Private-Public Partnership Transforms Former Shuttle Processing Facility

This artist concept is what The Boeing Company’s CST-100 spacecraft processing is expected to look like in Space Florida’s Commercial Crew and Cargo Processing Facility at NASA’s Kennedy Space Center in Florida with work stations on a clean floor. (Credit: Boeing)

By Rebecca Regan
Kennedy Space Center, Fla.

A facility full of platforms that once fit NASA’s space shuttles like a glove is transitioning to make room for a new fleet of low-Earth orbit bound spacecraft.

Now called the Commercial Crew and Cargo Processing Facility (C3PF), the former Orbiter Processing Facilty-3 (OPF-3) at NASA’s Kennedy Space Center in Florida is not only going through major renovations to support the manufacturing of The Boeing Company’s CST-100 spacecraft. It’s also receiving international recognition as an innovative approach for converting excess government buildings into next-generation commercial facilities.

“The agreement that we put in place to get OPF-3 turned over to Space Florida so that they could make it available to Boeing really set the stage for a model that can be used time and time again,” said Bob Cabana, Kennedy’s center director. “It just makes sense that if we have facilities that we have absolutely no use for in NASA’s Space Launch System or Orion programs, we ought to be able to find a way to bring other work into those facilities.”

That land-use agreement is what garnered international attention from organizations such as CoreNet Global and the International Economic Development Council (IEDC). Within the past few months, both organizations, made up of site selection consultants, real estate developers and property managers, gave Space Florida top honors for innovation in economic development. The agreement was honored with CoreNet’s 13th Annual H. Bruce Russell Global Innovator’s Award and the IEDC’s Silver Excellence in Economic Development Award for the Igniting Innovation Capital Acceleration Showcase in the category of “Special Event for Communities with Populations of 500,000 or more.”

“What we did together collaboratively with NASA was come up with a template that works well,” said Frank DiBello, Space Florida president. “It cut a lot of new ground in terms of how to transfer excess NASA property to the private sector and we became an agent for accomplishing that change.”

Before Boeing’s CST-100 will take up residency inside C3PF and the adjacent Space Shuttle Main Engine Facility in the summer of 2013, both will undergo demolition and modernization phases. For the past month and a half, workers with Hensel Phelps Construction Co. of Orlando, Fla., have been busy carefully bringing down the shuttle’s old processing stands to make way for a clean-floor factory-like concept.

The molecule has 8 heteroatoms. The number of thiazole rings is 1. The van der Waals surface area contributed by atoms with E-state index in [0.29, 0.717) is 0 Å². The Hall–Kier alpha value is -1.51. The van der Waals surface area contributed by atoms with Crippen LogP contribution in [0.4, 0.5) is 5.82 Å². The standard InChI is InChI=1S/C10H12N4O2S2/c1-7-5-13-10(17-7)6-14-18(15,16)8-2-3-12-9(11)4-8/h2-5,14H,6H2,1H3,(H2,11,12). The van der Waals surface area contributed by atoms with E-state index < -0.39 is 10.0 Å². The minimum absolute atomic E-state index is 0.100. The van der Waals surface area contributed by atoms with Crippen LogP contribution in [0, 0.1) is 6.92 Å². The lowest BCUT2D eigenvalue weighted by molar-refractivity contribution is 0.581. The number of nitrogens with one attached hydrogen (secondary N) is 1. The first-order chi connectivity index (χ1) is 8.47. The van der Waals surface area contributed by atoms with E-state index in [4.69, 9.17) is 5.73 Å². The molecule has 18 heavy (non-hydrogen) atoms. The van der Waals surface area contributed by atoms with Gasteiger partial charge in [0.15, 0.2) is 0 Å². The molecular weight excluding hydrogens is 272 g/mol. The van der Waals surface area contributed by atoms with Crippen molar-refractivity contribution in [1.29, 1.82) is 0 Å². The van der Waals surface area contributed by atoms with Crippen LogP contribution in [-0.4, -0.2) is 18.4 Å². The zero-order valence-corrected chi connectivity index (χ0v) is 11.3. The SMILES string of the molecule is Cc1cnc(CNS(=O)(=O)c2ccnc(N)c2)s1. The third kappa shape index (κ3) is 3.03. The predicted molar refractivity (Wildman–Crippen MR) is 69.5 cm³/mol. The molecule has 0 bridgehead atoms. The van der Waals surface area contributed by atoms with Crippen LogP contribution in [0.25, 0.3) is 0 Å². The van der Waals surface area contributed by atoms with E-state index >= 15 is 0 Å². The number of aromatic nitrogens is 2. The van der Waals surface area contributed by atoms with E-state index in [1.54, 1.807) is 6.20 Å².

“With the removal of legacy Space Shuttle Program infrastructure, the building will be transformed into a clean factory system layout for spacecraft production and refurbishment,” said Chuck Hardison, Boeing’s manager of CST-100 Production and Ground Systems. “We’ll have defined factory positions to support different phases of the spacecraft being built.”

Boeing is one of three companies working with NASA’s Commercial Crew Program during the Commercial Crew Integrated Capability (CCiCap) phase to develop integrated spacecraft and launch vehicle systems that could be called on to fly Americans to and from low-Earth orbit in the future. The CST-100 is designed to launch atop a United Launch Alliance (ULA) Atlas V rocket from Cape Canaveral Air Force Station’s Launch Complex 41, a little more than 7 miles away from C3PF.

“If you can be building your spacecraft close to the point of launch, you gain significant advantage in the marketplace,” DiBello said.

Hardison said the CST-100 will be covered by a protective container and transported to the launch pad atop a KMAG transporter, much like NASA’s critical satellites are taken to their launch vehicles prior to launch.

Besides being based near the launch site, DiBello said there’s another reason the Space Coast was a natural choice for Boeing to locate its commercial spaceflight operations at Kennedy. The company anticipates putting about 550 uniquely skilled engineers and technicians here back to work.

“We expect it to be a very bustling place at full operations,” Hardison said. “When we’re in the full operational services phase, we expect to see a large increase in the number of people working here.”

While work to house Boeing’s spacecraft is ongoing, the company is busy developing the support equipment, tooling and control systems that will be needed for the production and manufacturing phases. The Processing Control Center (PCC) also will be readied to support CST-100 ground and mission operations and a program office for Boeing. Meanwhile, Kennedy is continuing to work with Space Florida to attract more companies to lease excess facilities and equipment at the center.

“We believe in the next decade, apart from support of NASA’s space exploration program, that there will be an era of increasing commercial activity in space,” DiBello said. “The kind of work that’s going on here in support of commercial crew will enable other commercial players to get into low-Earth orbit operations.”